Under new manager Kasper Hjulmand, who took charge last July, Denmark has gone back to playing a high-energy attacking game. Aage Hareide, who was at the helm from 2016 to 2020, had moved the Danish players away from the famed Dutch principles they were schooled in for more than a decade. Hjulmand’s task will be to reinstate these methods, and the signs leading into Euro 2020 have been promising, with Denmark scoring 14 goals without answer in three World Cup qualifying games in March. Christian Eriksen’s role will be central. The 29-year-old is the team’s heartbeat and Denmark will be delighted with his performances in Inter Milan’s 2020-21 Serie A title triumph. After initially struggling to hold down a place, Eriksen was integral to head coach Antonio Conte’s plans and featured heavily since the start of the year.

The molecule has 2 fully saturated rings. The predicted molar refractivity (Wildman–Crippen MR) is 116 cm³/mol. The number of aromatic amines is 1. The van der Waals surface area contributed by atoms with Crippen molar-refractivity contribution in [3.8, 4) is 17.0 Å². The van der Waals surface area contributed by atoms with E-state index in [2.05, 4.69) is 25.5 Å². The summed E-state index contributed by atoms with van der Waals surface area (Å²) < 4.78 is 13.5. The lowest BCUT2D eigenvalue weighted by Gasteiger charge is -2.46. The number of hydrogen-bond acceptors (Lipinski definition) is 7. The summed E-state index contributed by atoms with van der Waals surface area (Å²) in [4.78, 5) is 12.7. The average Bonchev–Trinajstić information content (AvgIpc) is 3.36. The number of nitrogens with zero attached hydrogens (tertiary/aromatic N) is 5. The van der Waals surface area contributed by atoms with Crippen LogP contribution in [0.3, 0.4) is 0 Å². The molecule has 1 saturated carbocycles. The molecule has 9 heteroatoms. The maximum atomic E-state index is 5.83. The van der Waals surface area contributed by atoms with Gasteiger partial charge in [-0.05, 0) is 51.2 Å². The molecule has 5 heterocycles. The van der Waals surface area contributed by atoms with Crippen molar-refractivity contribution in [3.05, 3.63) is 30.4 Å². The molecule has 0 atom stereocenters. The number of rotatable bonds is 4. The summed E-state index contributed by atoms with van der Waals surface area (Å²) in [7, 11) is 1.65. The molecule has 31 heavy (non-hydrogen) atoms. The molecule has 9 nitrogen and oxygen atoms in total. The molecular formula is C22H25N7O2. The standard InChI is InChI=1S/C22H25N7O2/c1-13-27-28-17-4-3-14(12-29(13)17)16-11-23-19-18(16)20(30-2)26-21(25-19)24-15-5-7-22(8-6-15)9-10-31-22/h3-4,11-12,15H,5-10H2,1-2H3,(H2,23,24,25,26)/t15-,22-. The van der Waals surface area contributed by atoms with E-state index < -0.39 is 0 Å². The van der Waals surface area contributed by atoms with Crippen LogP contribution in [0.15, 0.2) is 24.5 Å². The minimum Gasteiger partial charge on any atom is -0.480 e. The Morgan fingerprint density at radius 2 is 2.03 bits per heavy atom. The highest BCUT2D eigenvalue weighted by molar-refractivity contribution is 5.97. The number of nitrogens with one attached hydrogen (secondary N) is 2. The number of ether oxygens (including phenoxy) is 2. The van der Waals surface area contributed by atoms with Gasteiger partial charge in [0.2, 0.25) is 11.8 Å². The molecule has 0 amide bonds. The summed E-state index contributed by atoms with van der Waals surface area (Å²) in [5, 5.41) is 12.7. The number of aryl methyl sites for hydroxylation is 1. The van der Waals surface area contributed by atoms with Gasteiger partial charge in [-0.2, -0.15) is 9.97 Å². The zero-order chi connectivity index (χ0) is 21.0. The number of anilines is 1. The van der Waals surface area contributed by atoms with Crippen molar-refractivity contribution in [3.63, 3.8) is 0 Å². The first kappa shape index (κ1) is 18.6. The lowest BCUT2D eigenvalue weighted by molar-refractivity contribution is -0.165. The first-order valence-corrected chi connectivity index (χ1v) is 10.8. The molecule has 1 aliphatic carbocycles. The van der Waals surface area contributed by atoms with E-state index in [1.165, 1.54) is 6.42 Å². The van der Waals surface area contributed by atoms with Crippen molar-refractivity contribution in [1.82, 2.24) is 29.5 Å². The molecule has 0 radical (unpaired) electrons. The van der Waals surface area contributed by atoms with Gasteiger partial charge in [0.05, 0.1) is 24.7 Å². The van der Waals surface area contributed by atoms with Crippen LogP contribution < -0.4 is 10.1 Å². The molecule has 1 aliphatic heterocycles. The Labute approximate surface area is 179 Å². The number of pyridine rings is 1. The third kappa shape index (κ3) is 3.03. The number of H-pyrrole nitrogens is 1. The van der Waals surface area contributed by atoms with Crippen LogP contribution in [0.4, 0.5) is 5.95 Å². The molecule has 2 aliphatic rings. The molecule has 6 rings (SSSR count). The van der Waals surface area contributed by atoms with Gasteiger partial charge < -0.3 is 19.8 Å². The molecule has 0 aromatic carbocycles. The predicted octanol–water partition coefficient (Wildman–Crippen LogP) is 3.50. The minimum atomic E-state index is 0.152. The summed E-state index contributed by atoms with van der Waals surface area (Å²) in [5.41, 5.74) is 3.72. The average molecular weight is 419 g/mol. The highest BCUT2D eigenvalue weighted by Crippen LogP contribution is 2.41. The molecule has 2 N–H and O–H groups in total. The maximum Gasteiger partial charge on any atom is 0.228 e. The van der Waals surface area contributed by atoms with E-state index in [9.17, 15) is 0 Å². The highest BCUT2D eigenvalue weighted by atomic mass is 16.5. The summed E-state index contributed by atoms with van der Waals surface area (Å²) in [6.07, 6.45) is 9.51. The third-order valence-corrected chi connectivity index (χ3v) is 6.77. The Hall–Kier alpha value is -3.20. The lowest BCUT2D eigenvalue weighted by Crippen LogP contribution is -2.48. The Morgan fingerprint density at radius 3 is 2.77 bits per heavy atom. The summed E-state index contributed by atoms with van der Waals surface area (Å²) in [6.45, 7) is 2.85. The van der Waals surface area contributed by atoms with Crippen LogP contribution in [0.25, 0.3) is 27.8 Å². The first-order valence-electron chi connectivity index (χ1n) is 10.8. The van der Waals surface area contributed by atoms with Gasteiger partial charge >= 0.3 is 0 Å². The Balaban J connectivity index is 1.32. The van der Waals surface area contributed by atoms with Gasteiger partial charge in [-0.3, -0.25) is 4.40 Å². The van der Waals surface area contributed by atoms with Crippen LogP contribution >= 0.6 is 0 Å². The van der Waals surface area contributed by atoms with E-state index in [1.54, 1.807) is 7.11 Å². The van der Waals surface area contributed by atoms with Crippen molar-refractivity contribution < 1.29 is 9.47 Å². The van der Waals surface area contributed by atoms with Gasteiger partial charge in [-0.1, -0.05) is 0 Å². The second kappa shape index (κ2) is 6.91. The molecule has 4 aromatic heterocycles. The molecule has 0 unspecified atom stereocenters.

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Backing him up will be Tottenham Hotspur’s Pierre-Emile Hojbjerg, Dortmund’s Thomas Delaney, RB Leipzig’s Yussuf Poulsen, Leicester’s Kasper Schmeichel and Barcelona’s Martin Braithwaite.

Simon Kjaer’s will be a towering presence in the defence. Capped over 100 times by Denmark, Kjaer was stellar in AC Milan’s fine season, helping the club secure Champions League qualification for the first time since 2013-14.

Squad: Goalkeepers: Kasper Schmeichel, Jonas Lossl, Frederik Ronnow; Defenders: Simon Kjaer, Andreas Christensen, Jannik Vestergaard, Joachim Andersen, Mathias Jorgensen, Jens Stryger Larsen, Joakim Maehle, Nicolai Boilesen; Midfielders: Christian Eriksen, Thomas Delaney, Pierre-Emile Hojbjerg, Mathias Jensen, Christian Norgaard, Anders Christiansen, Robert Skov, Daniel Wass; Forwards: Kasper Dolberg, Jonas Wind, Andreas Cornelius, Martin Braithwaite, , Mikkel Damsgaard, Yussuf Poulsen, Andreas Skov Olsen.

Manager: Kasper Hjulmand

Russia